The EU’s latest piece of legislation could see big tech reveal its algorithms

In recent months the European Union (EU) has outlined some far reaching legislation as it pertains to the technology and online landscapes. The latest development on this front relates to the outline of the Digital Services Act (DSA), which could see algorithms come under the spotlight.

To that end, over the weekend, the EU Parliament detailed some of the finer elements of the DSA, which was first proposed in 2020.

“The new framework under the DSA is founded on European values, including the respect of human rights, freedom, democracy, equality and the rule of law. It will rebalance the rights and responsibilities of users, online intermediaries, including online platforms as well as very large online platforms, and public authorities,” a press release published by the EU explained.

“The DSA contains EU-wide due diligence obligations that will apply to all digital services that connect consumers to goods, services, or content, including new procedures for faster removal of illegal content as well as comprehensive protection for users’ fundamental rights online,” it added.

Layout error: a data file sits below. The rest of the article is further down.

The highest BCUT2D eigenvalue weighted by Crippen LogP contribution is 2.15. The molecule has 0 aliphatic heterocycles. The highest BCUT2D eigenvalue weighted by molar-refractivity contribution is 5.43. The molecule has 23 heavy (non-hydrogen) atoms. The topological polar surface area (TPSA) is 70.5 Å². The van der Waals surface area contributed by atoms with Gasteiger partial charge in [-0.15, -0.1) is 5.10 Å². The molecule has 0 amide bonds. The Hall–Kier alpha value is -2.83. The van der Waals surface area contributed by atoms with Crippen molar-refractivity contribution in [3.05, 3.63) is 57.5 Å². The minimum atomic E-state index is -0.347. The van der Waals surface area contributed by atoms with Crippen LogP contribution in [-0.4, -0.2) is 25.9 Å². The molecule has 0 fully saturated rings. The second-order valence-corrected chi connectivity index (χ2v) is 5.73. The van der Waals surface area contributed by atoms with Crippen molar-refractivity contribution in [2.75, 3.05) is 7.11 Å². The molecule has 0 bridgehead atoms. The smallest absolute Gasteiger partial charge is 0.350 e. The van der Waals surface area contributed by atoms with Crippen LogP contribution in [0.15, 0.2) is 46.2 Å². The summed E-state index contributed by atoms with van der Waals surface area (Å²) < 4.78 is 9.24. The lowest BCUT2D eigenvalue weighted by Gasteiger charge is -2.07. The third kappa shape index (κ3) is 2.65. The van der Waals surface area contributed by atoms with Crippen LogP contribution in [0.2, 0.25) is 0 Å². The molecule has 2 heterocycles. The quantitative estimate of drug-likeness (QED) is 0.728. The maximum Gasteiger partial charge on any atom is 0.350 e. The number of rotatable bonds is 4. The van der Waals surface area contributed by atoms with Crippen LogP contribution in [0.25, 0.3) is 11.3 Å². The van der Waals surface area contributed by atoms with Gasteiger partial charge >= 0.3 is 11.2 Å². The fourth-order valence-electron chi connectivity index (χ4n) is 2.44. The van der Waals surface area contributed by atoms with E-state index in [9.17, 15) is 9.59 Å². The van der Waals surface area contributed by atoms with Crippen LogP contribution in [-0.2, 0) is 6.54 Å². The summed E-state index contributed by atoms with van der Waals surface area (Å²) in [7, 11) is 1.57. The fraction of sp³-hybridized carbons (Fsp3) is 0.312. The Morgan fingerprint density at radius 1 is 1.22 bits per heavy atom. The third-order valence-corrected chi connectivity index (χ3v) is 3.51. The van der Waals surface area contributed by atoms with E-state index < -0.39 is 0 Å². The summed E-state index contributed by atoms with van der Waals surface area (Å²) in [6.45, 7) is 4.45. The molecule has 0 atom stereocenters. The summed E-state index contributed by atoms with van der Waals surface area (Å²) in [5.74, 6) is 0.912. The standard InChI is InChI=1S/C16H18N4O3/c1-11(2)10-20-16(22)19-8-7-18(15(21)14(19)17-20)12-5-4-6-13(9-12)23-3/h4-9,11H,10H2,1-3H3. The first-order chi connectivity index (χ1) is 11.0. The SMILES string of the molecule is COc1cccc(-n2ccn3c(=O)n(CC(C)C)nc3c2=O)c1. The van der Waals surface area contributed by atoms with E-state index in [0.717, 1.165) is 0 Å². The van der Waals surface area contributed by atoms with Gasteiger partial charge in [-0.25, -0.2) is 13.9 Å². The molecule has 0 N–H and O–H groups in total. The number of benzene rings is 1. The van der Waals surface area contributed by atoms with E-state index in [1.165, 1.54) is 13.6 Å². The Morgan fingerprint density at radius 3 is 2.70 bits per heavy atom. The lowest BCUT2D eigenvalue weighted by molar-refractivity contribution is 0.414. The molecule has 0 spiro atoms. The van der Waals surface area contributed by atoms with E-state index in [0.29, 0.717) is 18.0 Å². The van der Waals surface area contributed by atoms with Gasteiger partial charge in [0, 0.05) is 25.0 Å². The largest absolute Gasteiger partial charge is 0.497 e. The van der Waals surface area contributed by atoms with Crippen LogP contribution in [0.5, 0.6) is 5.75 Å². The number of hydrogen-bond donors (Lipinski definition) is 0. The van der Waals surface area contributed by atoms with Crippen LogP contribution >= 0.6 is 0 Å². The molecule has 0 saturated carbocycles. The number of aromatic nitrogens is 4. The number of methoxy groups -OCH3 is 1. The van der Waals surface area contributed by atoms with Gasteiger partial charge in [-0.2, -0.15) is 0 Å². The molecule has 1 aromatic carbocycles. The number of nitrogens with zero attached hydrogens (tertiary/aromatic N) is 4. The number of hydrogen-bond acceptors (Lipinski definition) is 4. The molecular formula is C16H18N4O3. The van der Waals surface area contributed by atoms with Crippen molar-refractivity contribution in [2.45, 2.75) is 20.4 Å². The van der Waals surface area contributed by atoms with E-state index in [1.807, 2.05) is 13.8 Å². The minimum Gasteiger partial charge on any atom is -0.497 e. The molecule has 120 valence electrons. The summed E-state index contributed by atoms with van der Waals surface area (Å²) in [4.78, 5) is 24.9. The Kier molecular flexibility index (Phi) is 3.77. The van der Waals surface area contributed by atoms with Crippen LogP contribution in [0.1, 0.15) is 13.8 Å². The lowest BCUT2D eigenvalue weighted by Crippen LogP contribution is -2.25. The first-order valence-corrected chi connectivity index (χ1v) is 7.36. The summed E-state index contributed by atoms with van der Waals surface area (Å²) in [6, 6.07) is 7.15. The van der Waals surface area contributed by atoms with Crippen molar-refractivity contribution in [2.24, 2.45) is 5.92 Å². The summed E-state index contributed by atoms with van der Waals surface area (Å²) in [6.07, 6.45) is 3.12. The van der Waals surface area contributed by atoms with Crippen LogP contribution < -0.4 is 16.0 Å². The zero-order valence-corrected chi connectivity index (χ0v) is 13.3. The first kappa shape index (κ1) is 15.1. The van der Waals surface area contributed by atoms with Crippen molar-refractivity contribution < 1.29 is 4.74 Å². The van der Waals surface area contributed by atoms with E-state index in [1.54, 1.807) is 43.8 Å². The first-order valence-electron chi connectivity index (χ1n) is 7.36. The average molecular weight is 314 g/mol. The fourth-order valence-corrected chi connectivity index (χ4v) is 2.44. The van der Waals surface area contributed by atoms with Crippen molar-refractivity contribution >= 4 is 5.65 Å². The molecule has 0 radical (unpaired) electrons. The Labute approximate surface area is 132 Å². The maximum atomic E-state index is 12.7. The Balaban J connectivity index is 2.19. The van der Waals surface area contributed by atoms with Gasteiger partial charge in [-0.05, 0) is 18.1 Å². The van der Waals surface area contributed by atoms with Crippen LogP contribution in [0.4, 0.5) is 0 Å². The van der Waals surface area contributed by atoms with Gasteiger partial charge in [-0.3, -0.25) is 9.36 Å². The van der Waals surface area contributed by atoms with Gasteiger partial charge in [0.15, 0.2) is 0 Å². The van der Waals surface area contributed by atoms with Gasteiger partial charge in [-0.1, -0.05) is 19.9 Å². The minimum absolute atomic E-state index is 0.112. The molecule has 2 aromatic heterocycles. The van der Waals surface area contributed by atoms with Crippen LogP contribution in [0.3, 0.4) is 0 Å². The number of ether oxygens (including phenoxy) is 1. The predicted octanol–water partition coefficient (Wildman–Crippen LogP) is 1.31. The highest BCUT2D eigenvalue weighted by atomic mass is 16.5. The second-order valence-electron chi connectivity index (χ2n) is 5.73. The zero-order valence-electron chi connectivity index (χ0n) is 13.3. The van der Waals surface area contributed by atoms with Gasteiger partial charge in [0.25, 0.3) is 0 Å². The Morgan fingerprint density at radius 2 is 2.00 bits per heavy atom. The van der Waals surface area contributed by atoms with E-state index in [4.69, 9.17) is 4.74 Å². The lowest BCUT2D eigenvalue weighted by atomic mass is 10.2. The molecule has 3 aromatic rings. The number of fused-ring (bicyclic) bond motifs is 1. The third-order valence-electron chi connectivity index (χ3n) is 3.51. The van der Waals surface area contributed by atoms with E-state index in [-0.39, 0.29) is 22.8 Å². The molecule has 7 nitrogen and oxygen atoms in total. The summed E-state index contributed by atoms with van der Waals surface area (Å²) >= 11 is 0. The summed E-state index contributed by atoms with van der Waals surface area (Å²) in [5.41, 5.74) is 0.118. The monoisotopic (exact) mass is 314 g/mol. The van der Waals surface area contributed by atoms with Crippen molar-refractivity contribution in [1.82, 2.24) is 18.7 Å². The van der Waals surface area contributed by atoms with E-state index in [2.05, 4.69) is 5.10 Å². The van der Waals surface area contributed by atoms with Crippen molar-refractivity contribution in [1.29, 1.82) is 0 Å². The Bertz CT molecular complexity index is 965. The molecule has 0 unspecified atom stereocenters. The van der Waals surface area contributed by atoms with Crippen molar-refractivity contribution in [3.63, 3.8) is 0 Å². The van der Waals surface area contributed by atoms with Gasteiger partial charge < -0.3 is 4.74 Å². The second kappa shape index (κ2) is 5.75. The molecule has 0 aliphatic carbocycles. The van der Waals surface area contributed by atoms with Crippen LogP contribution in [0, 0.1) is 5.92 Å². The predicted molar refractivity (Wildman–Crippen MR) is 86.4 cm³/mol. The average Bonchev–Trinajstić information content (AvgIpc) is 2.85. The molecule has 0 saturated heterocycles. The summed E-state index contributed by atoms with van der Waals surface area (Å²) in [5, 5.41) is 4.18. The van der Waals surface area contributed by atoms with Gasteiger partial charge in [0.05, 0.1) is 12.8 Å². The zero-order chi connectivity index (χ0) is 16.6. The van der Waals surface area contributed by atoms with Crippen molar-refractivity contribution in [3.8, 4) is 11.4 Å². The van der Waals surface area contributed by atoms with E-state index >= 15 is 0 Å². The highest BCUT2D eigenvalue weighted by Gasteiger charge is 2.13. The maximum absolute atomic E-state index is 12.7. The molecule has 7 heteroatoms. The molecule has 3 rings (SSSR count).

While the changes outlined above specifically pertain to the spread of misinformation on digital platforms, which has become a serious problem in recent years, it is one of the other points regarding algorithms that piqued our interest.

To that end, the EU notes under some of the new measures to empower users and civil society, that there will be “transparency measures for online platforms on a variety of issues, including on the algorithms used for recommending content or products to users.”

Given how valuable a piece of intellectual property (IP) algorithms can be for digital platforms, especially for streaming services like Spotify, being transparent on how these work presents a significant hurdle for many big tech firms.

As such, it will be interesting to see what kind of appetite there is to comply with such legislation and indeed the amount of push back there could be from big tech firms.

That said, this is only one further step in the process, with the DSA still subject to formal approval. It could therefore only come into play in two years time.

“Once adopted, the DSA will be directly applicable across the EU and will apply fifteen months or from 1 January 2024, whichever later, after entry into force. As regards the very large online platforms and very large online search engines the DSA will apply from an earlier date, that is four months after their designation,” the press release concludes.



[Image – Photo by Carl Campbell on Unsplash]


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